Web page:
Political Equilibrium: A Delicate Balance

Springer Science & Business Media
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Peter C. Ordeshook and Kenneth A. Shepsle If the inaugural date of modern economics is set at 1776 with the publication of Adam Smith's The Wealth of Nations, then the analytical tradition in the study of politics is not even a decade younger, commencing nine years later with the publication of the Marquis de Condorcet's Essai sur l'application de l'analyse iz la probabilite des decisions rendues iz la pluralite des voix. The parallel, however, stops there for, unlike Smith and other classical economists who laid an intel lectual foundation upon which a century of cumulative scientific research pro ceeded, analytical political science suffered fits and starts. Condorcet, himself, acknowledges the earlier work (predating the Essai by some fourteen years) of Borda and, from time to time during the nineteenth century, their contributions were rediscovered by Dodgson, Nanson, and other political philosophers and arithmeticians. But, by century's end, there was nothing in political science to compare to the grand edifice of general equilibrium theory in neoclassical eco nomics. Despite roots traversing two centuries, then, the analytical study of poli tics is a twentieth-century affair. The initial inspiration and insight of Condorcet was seized upon just after World War II by Duncan Black, who wrote several papers on the equilibrium properties of majority rule in specific contexts (Black, 1948a, b). He expanded upon these themes in his now deservedly famous monograph, The Theory of xi PREFACE xii Committees and Elections, and the lesser-known essay with R.A.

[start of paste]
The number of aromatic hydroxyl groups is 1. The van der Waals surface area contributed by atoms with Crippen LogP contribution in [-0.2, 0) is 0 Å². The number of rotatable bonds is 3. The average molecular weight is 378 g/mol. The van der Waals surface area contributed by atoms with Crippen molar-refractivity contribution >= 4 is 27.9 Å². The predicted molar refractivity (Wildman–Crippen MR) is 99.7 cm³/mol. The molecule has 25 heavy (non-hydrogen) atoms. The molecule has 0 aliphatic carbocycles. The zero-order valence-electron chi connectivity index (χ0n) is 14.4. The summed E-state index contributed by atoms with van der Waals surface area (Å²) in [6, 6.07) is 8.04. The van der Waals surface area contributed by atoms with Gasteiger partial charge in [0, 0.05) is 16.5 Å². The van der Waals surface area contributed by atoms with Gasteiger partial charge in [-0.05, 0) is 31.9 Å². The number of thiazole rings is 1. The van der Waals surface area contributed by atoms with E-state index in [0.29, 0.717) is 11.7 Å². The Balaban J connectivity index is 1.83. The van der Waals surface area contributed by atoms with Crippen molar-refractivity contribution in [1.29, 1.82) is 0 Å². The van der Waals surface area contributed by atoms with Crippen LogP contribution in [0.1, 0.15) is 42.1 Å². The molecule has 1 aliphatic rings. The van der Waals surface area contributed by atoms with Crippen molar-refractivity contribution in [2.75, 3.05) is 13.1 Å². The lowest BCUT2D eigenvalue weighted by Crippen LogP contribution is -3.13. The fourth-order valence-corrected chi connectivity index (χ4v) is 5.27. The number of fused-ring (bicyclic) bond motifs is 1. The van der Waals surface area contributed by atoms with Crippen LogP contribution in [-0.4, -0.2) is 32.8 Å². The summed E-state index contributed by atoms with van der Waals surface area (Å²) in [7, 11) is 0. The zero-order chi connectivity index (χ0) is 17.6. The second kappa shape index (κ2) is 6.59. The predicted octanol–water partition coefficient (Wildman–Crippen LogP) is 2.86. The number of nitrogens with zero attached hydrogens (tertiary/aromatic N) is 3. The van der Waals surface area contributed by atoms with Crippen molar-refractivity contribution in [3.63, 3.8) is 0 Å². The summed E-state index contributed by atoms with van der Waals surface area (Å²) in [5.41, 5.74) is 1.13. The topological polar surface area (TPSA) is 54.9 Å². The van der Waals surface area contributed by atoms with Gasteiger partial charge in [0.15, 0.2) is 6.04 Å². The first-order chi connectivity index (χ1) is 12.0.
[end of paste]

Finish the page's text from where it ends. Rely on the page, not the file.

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Publisher
Springer Science & Business Media
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Published on
Dec 6, 2012
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Pages
210
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ISBN
9789400973800
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Language
English
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Genres
Political Science / General
Political Science / History & Theory
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This content is DRM protected.
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Arye L. Hillman There has been much economic theorizing directed at providing the politician with guidance in the design of policies that will amend market outcomes in ways that achieve specified efficiency or equity objectives. It has been common practice in economic models to portray the politician who implements the policy recommendations as a mechanistic individual who behaves as would a benevolent dictator to maximize a prespecified conception of social welfare or the utility of a representative consumer. The self-interest and discretion that is attributed to firms and consumers as optimizing agents is absent from the motives of such a politician. Economic policy choice is thereby depoliticized. How well depoliticized economic theory fares in explaining or predicting economic policy choice depends naturally enough upon how politicized is the economic system in which economic and political agents function. The papers in this volume recognize that politicians may exercise sufficient discretion so as not to behave mechanistically in correcting market inefficiencies or in pursuit of a somehow specified just income distribution. Since politicians are viewed as self-interested optimizing agents, just as are utility-maximizing consumers and profit-maximizing producers, the choice of economic policies is politicized. Coverage is provided of a broad spectrum of economic policy choice where markets and politicians interact. Section I is concerned with policy determination in western market economies, Section II with the introduction of markets into economies in transition from socialism, and Section III with international transactions.
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